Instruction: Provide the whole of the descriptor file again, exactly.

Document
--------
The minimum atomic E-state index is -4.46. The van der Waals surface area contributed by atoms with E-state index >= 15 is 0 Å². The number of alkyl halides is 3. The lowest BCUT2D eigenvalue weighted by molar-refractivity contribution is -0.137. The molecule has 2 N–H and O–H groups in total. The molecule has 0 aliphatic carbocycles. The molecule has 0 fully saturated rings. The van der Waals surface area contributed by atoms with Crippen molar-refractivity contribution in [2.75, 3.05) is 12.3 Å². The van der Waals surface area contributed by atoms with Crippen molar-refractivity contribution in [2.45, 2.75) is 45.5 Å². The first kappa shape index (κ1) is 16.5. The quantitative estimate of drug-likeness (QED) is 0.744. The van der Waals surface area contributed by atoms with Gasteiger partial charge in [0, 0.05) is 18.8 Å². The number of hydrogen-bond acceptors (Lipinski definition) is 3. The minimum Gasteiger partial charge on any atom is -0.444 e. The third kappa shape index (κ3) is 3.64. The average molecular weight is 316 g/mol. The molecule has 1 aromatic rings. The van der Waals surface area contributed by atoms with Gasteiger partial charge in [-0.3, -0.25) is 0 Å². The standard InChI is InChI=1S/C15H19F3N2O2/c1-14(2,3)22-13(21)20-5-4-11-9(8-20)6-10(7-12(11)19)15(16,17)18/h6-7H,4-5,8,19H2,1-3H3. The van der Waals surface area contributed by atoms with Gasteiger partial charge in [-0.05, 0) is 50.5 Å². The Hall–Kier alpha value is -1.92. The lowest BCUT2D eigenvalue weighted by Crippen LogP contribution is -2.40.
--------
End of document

The minimum atomic E-state index is -4.46. The van der Waals surface area contributed by atoms with E-state index >= 15 is 0 Å². The number of alkyl halides is 3. The lowest BCUT2D eigenvalue weighted by molar-refractivity contribution is -0.137. The molecule has 2 N–H and O–H groups in total. The molecule has 0 aliphatic carbocycles. The molecule has 0 fully saturated rings. The van der Waals surface area contributed by atoms with Crippen molar-refractivity contribution in [2.75, 3.05) is 12.3 Å². The van der Waals surface area contributed by atoms with Crippen molar-refractivity contribution in [2.45, 2.75) is 45.5 Å². The first kappa shape index (κ1) is 16.5. The quantitative estimate of drug-likeness (QED) is 0.744. The van der Waals surface area contributed by atoms with Gasteiger partial charge in [0, 0.05) is 18.8 Å². The number of hydrogen-bond acceptors (Lipinski definition) is 3. The minimum Gasteiger partial charge on any atom is -0.444 e. The third kappa shape index (κ3) is 3.64. The average molecular weight is 316 g/mol. The molecule has 1 aromatic rings. The van der Waals surface area contributed by atoms with Gasteiger partial charge in [-0.3, -0.25) is 0 Å². The standard InChI is InChI=1S/C15H19F3N2O2/c1-14(2,3)22-13(21)20-5-4-11-9(8-20)6-10(7-12(11)19)15(16,17)18/h6-7H,4-5,8,19H2,1-3H3. The van der Waals surface area contributed by atoms with Gasteiger partial charge in [-0.05, 0) is 50.5 Å². The Hall–Kier alpha value is -1.92. The lowest BCUT2D eigenvalue weighted by Crippen LogP contribution is -2.40.